So the question is this: Do you support rape?
And, of course, no one (except a rapist) does, right?
Yet, 30 Republican members of the U.S. Senate have been getting phone calls lately from people asking, "Why do you support rape?"
These callers most likely are familiar with the mock Web site "RepublicansForRape.org," which recounts the recent skirmish over Sen. Al Franken's so-called "anti-rape" amendment to the Senate defense appropriations bill.
For something so un-funny, the subject has become an exercise in the absurd.
The amendment, which passed Oct. 6 by a 68-30 vote, was intended to prevent the Pentagon from contracting with companies that require employees to resolve disputes through arbitration rather than through the courts.
The impetus behind the amendment was the 2005 horror story of Jamie Leigh Jones, then a 20-year-old employee of Halliburton/KBR in Iraq, who alleged that she was drugged, gang-raped and held captive for 24 hours in a shipping container without food or water. When Jones sought legal recourse, the defense contractor argued that, under their employment contract, she had to pursue her complaint through arbitration rather than the courts.
No one hearing details of the alleged assault wants to be on the side of those who attacked her -- or the company that refused to help her. If you're a remotely savvy politician, that's not a battle you want to join. One might assume, therefore, that there must be some reasonable explanation for 30 Republican senators taking a position that would invite vilification. It's true that Halliburton donates more campaign money to Republicans than to Democrats, 67 percent compared to 9 percent of its total, according to CampaignMoney.com. Then again, while we're crunching numbers, journalists donate disproportionately to Democrats (73 percent compared to 13 percent).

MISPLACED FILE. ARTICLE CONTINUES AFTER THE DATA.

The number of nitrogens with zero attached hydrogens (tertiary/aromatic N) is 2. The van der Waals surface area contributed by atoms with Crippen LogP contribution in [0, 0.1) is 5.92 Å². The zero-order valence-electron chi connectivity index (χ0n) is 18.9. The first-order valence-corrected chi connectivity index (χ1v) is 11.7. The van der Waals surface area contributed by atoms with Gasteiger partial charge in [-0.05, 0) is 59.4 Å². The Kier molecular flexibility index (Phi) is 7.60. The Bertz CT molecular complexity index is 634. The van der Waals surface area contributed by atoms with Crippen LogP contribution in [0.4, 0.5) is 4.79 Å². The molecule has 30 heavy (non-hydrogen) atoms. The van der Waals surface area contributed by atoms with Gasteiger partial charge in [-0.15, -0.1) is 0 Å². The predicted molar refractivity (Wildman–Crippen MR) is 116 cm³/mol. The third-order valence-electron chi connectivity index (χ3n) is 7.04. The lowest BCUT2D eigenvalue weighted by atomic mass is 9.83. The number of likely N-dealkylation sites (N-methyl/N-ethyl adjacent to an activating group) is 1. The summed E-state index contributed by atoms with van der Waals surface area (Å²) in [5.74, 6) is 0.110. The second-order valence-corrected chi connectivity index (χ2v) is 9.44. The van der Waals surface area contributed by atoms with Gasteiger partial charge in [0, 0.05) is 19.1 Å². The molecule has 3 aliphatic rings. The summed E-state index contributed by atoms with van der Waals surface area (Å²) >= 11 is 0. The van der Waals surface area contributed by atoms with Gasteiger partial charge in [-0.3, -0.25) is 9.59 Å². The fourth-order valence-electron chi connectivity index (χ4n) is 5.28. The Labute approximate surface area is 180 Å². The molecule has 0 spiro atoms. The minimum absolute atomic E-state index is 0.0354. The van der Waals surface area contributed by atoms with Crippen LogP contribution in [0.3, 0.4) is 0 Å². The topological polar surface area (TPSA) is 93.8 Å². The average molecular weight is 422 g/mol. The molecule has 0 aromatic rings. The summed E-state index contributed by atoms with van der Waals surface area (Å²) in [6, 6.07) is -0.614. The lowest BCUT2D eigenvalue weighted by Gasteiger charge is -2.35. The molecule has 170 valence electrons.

Politically, this couldn't be worse timing for Republicans, who can't seem to shake their white-male-patriarchal-oppressor image. Picture it: 30 Republicans, all men, all white, pitted against a young woman who says she was raped by a gang of Halliburton thugs. Voila: Corporate evil incarnate versus feminine innocence. Is there a better metaphor for the popular perception of how the parties differ? For the conspiracy-minded, the only things missing from this Halloween tableau are the Dick Cheney masks and the "W" branding irons.
A cynic might wonder whether the Franken amendment was engineered for such purposes. Republicans, alas, haven't been brilliant in explaining their position. Sen. Jeff Sessions, R-Ala., in a statement cringingly ridiculed by "The Daily Show's" Jon Stewart, said the Senate shouldn't be in the business of regulating contracts and that the amendment was a political attack on Halliburton.
In fact, the reason some Republicans objected is that the amendment was overbroad and might not be enforceable. The latter possibility was raised by the Department of Defense in a letter to senators, saying that the DOD or its contractors "may not be in a position to know about such things. Enforcement would be problematic."
It would be easy enough to infer a conspiracy of denial, if not for the fact that the White House agrees. And, if not for what followed in the Defense Department letter:
"It may be more effective to seek a statutory prohibition of all such arrangements in any business transaction entered into within the jurisdiction of the United States, if these arrangements are deemed to pose an unacceptable method of recourse."
Apparently, the "why-do-you-support-rape" crowd overlooked that detail. It's far more entertaining to insist that Republicans, instead of objecting to a potentially bad law, don't mind if women get gang-raped. Legal wrangling is not for sissies in Twitter World.
The real goal, obviously, should be to ensure that no one is denied access to justice and that arbitration agreements are nonbinding in criminal acts. In fact, the 5th U.S. Circuit Court of Appeals ruled last month in Jones' favor, agreeing that the alleged gang rape wasn't related to her employment and that she, therefore, wasn't bound by the company's arbitration agreement.
Jones' painful ordeal is far from over, and her Byzantine route to justice has been indefensibly arduous, but at least now she can have her day in court. Though it appears that there are plenty of bad guys in this story -- may they get their due -- the 30 Republican senators have been unfairly smeared for doing the harder thing, for the right reasons.